6 Steps to Proper Risk Management

Steps to Proper Risk Management header

Underinsuring your business can be devastating in the event of a loss, yet overinsuring your business can waste money with each payment of a premium. Risk management is the discipline that allows us to plan for an appropriate amount of coverage in each aspect of our business lives. This article outlines 6 steps to help you manage your risks and choose the appropriate amount of coverage for your business.

Step 1 – Analysis of Risk

Every aspect of our business lives subjects us to risk. Our products and services create risk to the customer. Our facilities create risk to persons entering them. Our contracts create risk of non-compliance. Our hiring and employment practices create risk of employee lawsuits. Our marketing practices create risk of misrepresentation. Every decision we make as managers subjects us to some degree of risk.

A certain degree of risk is necessary to make a profit. Sustaining a profit requires identification and management of those risks. The first step is completion of a risk management audit. The audit should consider each point of contact between the business and its employees and customers.

Liability risks relative to customers should be evaluated from the customer’s point of view. The customer’s steps in dealing with the business must be thoroughly understood and the risks completely documented. That means walking the premises as well as reviewing all paperwork and examining all products and services being offered for sale.

Liability risks relative to employees should be similarly detailed. Primary concerns are risk of injury, equity and legality of employee policies and fairness of hiring and promotion practices.

Step 2 – Assumption of Appropriate Risk

If a business is to succeed, it must assume some level of risk. The key is to understand the risks and assume only the risks that are prudent. Circumstances that could make risk assumption appropriate are 1) very remote possibility of a loss event; 2) minimal damages would arise from a loss event; or 3) the business can afford neither the loss nor the insurance to cover a potential loss. As the entrepreneur becomes more successful—and has more to lose—the number of events listed in category 3) will become fewer and fewer.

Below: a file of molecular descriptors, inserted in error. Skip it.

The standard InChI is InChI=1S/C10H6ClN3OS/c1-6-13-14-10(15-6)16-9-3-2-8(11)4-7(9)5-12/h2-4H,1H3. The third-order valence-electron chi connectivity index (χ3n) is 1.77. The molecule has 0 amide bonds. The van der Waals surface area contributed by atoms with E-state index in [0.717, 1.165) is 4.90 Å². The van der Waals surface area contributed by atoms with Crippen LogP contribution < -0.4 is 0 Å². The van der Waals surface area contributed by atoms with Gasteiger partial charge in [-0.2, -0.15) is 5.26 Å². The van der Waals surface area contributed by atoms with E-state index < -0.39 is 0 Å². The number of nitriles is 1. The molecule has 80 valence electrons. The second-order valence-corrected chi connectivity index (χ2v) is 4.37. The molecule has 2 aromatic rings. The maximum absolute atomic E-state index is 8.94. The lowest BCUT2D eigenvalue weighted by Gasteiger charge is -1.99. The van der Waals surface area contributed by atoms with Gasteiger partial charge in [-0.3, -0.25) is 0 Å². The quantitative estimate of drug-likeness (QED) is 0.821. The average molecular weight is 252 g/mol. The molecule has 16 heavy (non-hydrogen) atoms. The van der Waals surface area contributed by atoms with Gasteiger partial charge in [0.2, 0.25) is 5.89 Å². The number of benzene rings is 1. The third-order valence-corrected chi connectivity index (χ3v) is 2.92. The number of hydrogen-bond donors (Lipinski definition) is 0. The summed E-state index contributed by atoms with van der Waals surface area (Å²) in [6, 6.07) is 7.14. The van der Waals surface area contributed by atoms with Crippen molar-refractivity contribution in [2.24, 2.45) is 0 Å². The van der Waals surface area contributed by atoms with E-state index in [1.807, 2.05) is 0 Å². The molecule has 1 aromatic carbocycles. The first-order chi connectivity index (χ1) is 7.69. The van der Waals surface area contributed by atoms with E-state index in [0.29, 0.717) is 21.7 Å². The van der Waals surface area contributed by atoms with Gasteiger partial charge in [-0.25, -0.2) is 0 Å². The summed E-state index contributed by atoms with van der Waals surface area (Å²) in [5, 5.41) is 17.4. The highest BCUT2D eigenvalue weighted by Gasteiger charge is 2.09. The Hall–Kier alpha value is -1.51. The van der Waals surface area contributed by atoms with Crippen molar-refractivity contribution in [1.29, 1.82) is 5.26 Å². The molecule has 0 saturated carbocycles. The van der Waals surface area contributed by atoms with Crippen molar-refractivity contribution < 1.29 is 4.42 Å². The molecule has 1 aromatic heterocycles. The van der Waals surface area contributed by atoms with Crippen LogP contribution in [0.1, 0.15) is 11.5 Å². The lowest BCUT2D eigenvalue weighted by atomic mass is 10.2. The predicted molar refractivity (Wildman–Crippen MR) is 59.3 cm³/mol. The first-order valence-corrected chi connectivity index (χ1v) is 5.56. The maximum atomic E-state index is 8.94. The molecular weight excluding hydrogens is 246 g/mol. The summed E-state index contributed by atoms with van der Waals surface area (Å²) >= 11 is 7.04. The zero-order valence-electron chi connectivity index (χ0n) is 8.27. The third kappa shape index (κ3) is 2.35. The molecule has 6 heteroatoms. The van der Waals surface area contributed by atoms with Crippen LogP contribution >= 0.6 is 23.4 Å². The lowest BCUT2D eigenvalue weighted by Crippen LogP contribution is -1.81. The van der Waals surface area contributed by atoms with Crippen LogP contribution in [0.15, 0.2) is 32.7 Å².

Step 3 – Addressing the Cause of Risk

Some risks are obvious. No prudent business owner would operate under conditions that are known to be unsafe. However, many otherwise prudent business owners overlook opportunities to run a safer and more productive facility. It helps to bring in a safety engineer from time to time, but in the meantime, listen to your employees who are working the operations every day. If employees complain about the reliability or performance of their tools, take those complaints seriously. By providing the right tools, you not only reduce risk of accident, you also improve productivity. There can be payback in both improved margins and reduced insurance costs.

Step 4 – Transferring Certain Risks to Third Parties

One effective way to reduce risk in a small business is to transfer the risk to someone else—especially if that someone else is larger and has more wherewithal to manage the risk. Rather than training your personnel to perform tasks that are not integral to your business, consider outsourcing those tasks. Make sure, however, that you have a clear and written understanding about the risks that are being transferred. Plus you should be aware that even though you transfer the primary responsibility for a risk, you may remain liable should the subcontractor be unable or unwilling to cover a claim.

Step 5 – Self-Insurance

There are circumstances when it makes sense to set aside reserves to cover certain types of loss rather than to pay those same funds to an insurance carrier. This technique can be dangerous when large claims are involved and the reserve fund has not been adequately funded or the business operation is so small that there is no base over which to spread the risk. The right circumstances typically involve small, recurring claims, and/or multi-unit operations. With small, recurring claims the cost is predictable and there may be no need to pay an insurance carrier to administer the claims. With multi-unit operations, there is a broad enough base of operations to consider spreading the risks.

Step 6 – Purchase Business Insurance

The first 5 steps have discussed techniques to reduce the need for insurance or the cost of insurance. Each business, however, will find that many risks can only be mitigated through the purchase of insurance coverage. Consider the risks of liability, property damage and loss of production from your workers. Some level of insurance will be necessary in each of these areas. If you start with a basic package policy, make sure you examine special risks that are indigenous to your business and investigate additional special coverages that may be available to cover those risks.

Most importantly, press your insurance agent to earn his/her commission by providing a high level of advice and consultation about management of your risk. If one agent doesn’t want to earn your commission dollars, look for an agent who will.

Rick Gossett

Rick Gossett has been COO of Tarkenton Companies for more than 20 years and is an expert in business operations, responsible for business software development, unique partnerships, business educational content, consulting, and more. Rick was the originator of Tarkenton Companies’ consulting services and, initially, personally answered every question. Before joining Tarkenton Companies, Rick owned and operated a private practice as a CPA. Prior to that, he was a Senior Manager at Pannell Kerr Foster in tax and audit, as well as Principal in Ernst & Young’s small business advisory group.